Notifications of possible redundancies from UK companies doubled in October as 842 more employers notified the government they are planning job cuts in the coming months.
The rise is more than any other month since the pandemic began and almost two and a half times the number notified in October last year.
There was a rapid rise in the number of Covid infections in October with more stringent restrictions added in many parts of the UK, escalating to an England-wide lockdown at the end of the month.
The announcement has placed more than 51,000 jobs at risk, but the numbers are still lower than the peaks of June, July and September.
Senior economist at the Joseph Rowntree Foundation think-tank Rebecca McDonald said: “These figures show us that many businesses were planning lots of job losses back in October because they were very worried and concerned about the evolving economic situation, and how that would unfold over the winter.”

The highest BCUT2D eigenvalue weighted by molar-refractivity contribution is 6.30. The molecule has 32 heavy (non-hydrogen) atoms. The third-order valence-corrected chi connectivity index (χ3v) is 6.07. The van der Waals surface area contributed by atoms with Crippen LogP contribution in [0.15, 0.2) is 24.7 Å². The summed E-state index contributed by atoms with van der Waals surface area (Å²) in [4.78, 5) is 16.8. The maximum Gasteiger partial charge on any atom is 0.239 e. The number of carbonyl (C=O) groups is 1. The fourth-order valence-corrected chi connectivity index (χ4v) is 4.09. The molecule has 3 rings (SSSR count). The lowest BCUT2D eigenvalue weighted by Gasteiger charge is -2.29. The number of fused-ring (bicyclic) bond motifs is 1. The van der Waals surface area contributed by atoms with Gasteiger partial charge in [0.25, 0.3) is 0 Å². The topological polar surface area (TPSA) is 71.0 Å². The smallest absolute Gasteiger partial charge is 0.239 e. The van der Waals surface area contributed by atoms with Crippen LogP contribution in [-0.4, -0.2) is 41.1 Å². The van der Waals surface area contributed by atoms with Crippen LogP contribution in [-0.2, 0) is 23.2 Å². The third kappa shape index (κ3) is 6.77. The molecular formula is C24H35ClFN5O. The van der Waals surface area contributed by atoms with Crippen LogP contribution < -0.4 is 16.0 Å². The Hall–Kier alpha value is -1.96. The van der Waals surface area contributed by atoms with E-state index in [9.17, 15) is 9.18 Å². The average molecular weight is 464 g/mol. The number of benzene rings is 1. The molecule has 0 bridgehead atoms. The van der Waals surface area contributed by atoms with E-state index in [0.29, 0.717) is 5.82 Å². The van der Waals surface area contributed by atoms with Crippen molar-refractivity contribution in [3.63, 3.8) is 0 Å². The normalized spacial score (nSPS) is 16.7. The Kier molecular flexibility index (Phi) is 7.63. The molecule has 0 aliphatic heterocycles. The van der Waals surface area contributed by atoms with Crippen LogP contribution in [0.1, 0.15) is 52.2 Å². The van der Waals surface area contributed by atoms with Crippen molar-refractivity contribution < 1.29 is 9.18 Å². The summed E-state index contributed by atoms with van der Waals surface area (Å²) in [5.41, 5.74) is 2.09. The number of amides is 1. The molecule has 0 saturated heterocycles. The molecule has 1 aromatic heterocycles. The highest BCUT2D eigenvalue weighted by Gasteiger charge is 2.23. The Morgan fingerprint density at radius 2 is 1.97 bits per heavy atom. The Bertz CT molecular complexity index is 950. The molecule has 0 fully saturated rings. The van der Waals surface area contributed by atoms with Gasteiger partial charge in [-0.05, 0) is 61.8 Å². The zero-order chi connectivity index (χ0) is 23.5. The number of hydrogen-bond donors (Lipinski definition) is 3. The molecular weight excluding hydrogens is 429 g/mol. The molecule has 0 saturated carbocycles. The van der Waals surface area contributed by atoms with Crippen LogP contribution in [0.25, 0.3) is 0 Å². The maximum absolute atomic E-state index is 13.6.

A number of big companies including Pret a Manger, the pub and brewing groups Greene King and Marston’s, and Manchester Airport were among those who made notifications.
Only companies planning more than 20 job losses are required to notify the government of their plans so the actual number of redundancies is likely to be higher than the 51,000 already announced.
The losses have come despite the billions of pounds spent by the government on supporting the economy since the pandemic hit in April and Chancellor Rishi Sunak has said repeatedly that the packages could not save every company or every job.
Experts believe the notifications were made because companies feared what would happen when the furlough scheme ran out at the end of October.
Ms McDonald said: “I think that the messy and last-minute approach that the chancellor took to his announcements in the autumn, especially about job support packages, will have contributed to the lack of certainty and unfortunately will have cost jobs.”
However, furlough has now been extended until the end of March 2021 so it is possible that some of the 51,000 cuts may not actually happen.
Actual redundancy numbers produced by the Office for National Statistics (ONS) showed a record high of 314,000 between July and September, an increase of 181,000 over the previous quarter.